The Spice Girls and Jennifer Saunders revealed this month that Viva Forever, their much anticipated but critically condemned West End musical was finally closing in June and would not complete its full run. In the light of its demise, we take a look back at the top 10 West End and Broadway disasters that have gone before, never to see the limelight again.
1. SpiderMan: Turn off the Dark
This is the most expensive Broadway musical ever made, costing a whopping $75m (£48m). It was besieged by well-documented problems in its outset including injuries to major cast members in rehearsal, an opening night that was postponed 6 times, and the resignation of director Julie Taymor. Not to mention its music and lyrics were penned by U2’s Bono and The Edge. Although still running on Broadway, this show makes this list due not only to its appalling reviews, but mostly due to the fact that it haemorrhaged money in every element of its production and continues to do so. As critic Jeremy Gerard pointed out, the show would have to run for 12 years, at sell-out levels, before it will make a penny of profit for its investors due to its extortionate production costs.
Based on the novel by Stephen King, this is widely known as the biggest theatrical flop of all time. It first debuted in Stratford upon Avon for a short run in 1986 to mixed reviews. It was also haplessly plagued with crucial technical slipups. A prime example of this was the blood pouring down Carrie’s face, which, on film gained iconic statusand became its defining moment, on stage it seeped into her microphone and caused it to malfunction so she could not be heard for the entire of the scene. In 1988 the show crossed the Atlantic to open on Broadway at an extortionate cost (at the time) of $8million, with most of its original cast. However, after only 16 previews and 5 performances to negative reviews, Carrie’s financial backers withdrew their support and the show bowed out.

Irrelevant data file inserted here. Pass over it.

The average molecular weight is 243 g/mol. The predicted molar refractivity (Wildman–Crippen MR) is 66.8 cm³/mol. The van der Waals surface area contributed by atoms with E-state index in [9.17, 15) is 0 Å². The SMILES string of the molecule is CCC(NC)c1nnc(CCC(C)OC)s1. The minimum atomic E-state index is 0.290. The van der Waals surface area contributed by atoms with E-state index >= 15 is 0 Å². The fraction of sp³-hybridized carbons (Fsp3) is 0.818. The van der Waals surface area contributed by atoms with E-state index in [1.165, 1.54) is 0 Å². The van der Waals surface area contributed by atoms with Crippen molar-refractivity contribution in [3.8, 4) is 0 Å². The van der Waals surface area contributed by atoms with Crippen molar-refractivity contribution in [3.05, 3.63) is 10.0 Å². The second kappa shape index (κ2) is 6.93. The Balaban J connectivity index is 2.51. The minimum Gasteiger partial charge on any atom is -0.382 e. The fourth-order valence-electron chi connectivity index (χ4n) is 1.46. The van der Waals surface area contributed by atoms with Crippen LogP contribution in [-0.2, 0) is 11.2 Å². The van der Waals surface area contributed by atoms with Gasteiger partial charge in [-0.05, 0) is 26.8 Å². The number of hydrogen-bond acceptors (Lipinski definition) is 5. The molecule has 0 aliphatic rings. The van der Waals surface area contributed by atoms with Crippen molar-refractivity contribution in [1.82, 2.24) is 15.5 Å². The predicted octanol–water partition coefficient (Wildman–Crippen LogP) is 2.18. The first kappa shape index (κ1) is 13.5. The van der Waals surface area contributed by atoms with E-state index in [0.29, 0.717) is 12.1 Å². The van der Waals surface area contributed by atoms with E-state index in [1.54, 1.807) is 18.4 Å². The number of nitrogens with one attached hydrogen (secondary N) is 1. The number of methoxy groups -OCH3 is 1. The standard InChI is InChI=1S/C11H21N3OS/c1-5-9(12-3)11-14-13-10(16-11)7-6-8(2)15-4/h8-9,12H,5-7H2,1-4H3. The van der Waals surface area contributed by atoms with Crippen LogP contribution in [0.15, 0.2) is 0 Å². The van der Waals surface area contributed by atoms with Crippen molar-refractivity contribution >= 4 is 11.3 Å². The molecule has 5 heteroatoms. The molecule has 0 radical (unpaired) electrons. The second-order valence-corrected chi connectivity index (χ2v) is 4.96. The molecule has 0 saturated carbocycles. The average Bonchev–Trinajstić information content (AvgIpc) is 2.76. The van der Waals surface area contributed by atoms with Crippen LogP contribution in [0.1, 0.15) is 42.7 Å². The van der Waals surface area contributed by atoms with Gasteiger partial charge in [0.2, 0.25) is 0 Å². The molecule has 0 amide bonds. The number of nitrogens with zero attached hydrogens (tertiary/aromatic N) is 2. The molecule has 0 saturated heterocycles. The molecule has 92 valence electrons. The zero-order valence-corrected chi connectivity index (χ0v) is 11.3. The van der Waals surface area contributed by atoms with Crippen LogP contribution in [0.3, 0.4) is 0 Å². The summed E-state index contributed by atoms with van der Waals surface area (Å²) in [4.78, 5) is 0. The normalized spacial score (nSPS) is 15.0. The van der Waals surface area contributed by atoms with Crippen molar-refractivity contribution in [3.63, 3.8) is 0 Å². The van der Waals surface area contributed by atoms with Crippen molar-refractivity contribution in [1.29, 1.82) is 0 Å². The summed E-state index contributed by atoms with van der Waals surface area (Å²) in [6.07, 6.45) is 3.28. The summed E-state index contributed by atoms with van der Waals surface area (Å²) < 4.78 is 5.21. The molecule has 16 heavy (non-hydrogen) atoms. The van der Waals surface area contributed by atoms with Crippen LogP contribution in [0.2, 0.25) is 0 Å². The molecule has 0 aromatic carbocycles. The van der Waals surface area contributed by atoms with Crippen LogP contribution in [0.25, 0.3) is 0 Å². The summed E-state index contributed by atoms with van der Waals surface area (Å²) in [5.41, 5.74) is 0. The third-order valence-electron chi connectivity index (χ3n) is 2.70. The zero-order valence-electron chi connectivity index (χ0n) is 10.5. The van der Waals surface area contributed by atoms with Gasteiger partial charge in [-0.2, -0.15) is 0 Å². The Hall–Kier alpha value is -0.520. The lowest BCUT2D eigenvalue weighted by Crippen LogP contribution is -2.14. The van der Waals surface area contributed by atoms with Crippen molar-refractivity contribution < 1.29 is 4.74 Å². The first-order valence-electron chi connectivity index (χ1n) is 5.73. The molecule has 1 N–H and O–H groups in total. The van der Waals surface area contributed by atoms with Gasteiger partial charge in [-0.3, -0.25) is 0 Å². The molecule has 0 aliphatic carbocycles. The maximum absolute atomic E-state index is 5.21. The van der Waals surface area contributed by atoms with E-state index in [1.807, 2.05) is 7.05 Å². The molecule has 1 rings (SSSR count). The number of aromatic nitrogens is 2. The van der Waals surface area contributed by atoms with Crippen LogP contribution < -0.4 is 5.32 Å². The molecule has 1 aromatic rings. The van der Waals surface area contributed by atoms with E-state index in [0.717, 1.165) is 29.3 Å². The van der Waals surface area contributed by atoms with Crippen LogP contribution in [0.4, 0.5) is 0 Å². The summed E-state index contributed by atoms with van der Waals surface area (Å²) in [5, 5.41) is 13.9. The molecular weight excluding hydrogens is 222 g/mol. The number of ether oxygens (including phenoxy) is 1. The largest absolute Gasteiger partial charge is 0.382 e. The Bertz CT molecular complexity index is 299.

3. Gone with the Wind
A doomed offering whose first mistake was probably casting Darius Danesh in the role of Rhett Butler – (remember his Baby One More Time audition for Pop Idol?!)- that even esteemed director Sir Trevor Nunn could not save. It received poor reviews and was especially criticised for being too long, with a running time of over 3 ½ hours. The curtains were called early and it closed in 2008 after only 79 performances.
4. Lord of the Rings, the Musical
This was nervously anticipated in London following its initial flop in Toronto, and a multi-million pound makeover (£12.5 million to be precise). It opened in the heart of Covent Garden in July 2007 and promised to be an amazing spectacle with impressive special effects and West End darling Laura Michelle Kelly as Lady Galadriel. It immediately left critics stunned, but did not deliver, or as The Sun put it: “stunned into yawning.” It was condemned for being too long, too confusing and too boring, an overall disappointment. It closed in 2008 after 492 performances.
5. Thoroughly Modern Millie